summa civis Romanus Cossutius nobiliter est architectatus In
asty vero Olympium, amplo modulorum comparatu, Corinthiis symmetriis et proportionibus, uti supra scriptum est, arcliitcctandum Cossutius suscepisse memoratur. Vitruv. 7. in prref.
1 Plin. H. N. 35,8 (34). • Plutarch. Solon. 32. Lucian Icaro-Menip.24.
''Ev it rale irpof rdc TroXeic 9vaiai( Kai rale irpic roig 9ioig ri/taic wavrat biripifiaWi (Antiochus) rode /3«j3oiriXtu«orac- Tovto S' dv nc TiKpripaiTO Ik Ti Tov Trap 'AOijvaiotc 'OXti/xirieiW. Athen. 5, 5 (21).
Magnificentia; vero (Antiochi) in Deos vel Jovis Olympii templum Athenis uiiinii in terris iuchoatum pro niagnitudine Dei potest testis esse. Liv. 41, 20.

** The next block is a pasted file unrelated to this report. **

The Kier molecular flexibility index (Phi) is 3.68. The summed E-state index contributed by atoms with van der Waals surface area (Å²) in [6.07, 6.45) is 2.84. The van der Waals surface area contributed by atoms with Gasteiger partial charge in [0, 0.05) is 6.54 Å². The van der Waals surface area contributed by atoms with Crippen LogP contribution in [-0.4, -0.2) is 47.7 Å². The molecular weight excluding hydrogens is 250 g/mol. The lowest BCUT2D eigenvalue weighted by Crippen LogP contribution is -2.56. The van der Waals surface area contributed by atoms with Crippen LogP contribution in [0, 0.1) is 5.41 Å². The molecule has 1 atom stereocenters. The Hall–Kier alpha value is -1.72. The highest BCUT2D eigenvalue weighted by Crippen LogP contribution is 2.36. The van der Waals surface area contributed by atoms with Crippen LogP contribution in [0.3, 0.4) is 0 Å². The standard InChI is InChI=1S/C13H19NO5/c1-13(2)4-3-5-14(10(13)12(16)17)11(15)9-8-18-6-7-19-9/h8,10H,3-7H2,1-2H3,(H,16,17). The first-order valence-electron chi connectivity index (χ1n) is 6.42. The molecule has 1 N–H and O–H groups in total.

Antiochus Epiphanes qui Athenis Olympicum inchoavit. Veil. Paterc. 1, 10.
Td 'QXvpiriov oirtp q/tirtXie. earlXure b dvaSeic (qu.'AvWoxoc)/3aotX«tic. Strabo, p. 396.
'OXvpiriov, iifUTiXLc ptv, KardjrXijJiv o" t\ov (Sti) r»)v ri)c oUoSoplac iiitoypafriv. Dictearch. Vit. Gr. p. 8, Hudson.
* Athenis templum Jovis Olympii, ex quo Sylla Capitolinis tedious advexerat columnas. Plin. Nat. Hist. 36". C (6). See above, p. 40, n. 2.
5 Reges amici atque socii et singuli in suo quisque regno, Caesareas urbes condiderunt; et cuncti simul sedem Jovis Olympii Athenis antiquitus inchoatam perficere communi sumptu destinaverunt. Sueton. August. 60.
6 Hadrianus ad Orientem profectus per Athenas iter fecit, atque
opera quse apud Athenienses ceperat dedicavit et Jovis Olympii a?dem et aram sibi. Spartian. Hadrian. 13.
'Aipiav&g St ro Ti 'OXifurtov To iv 'A9r)vaic, iv $ icai airoc ilpvrai.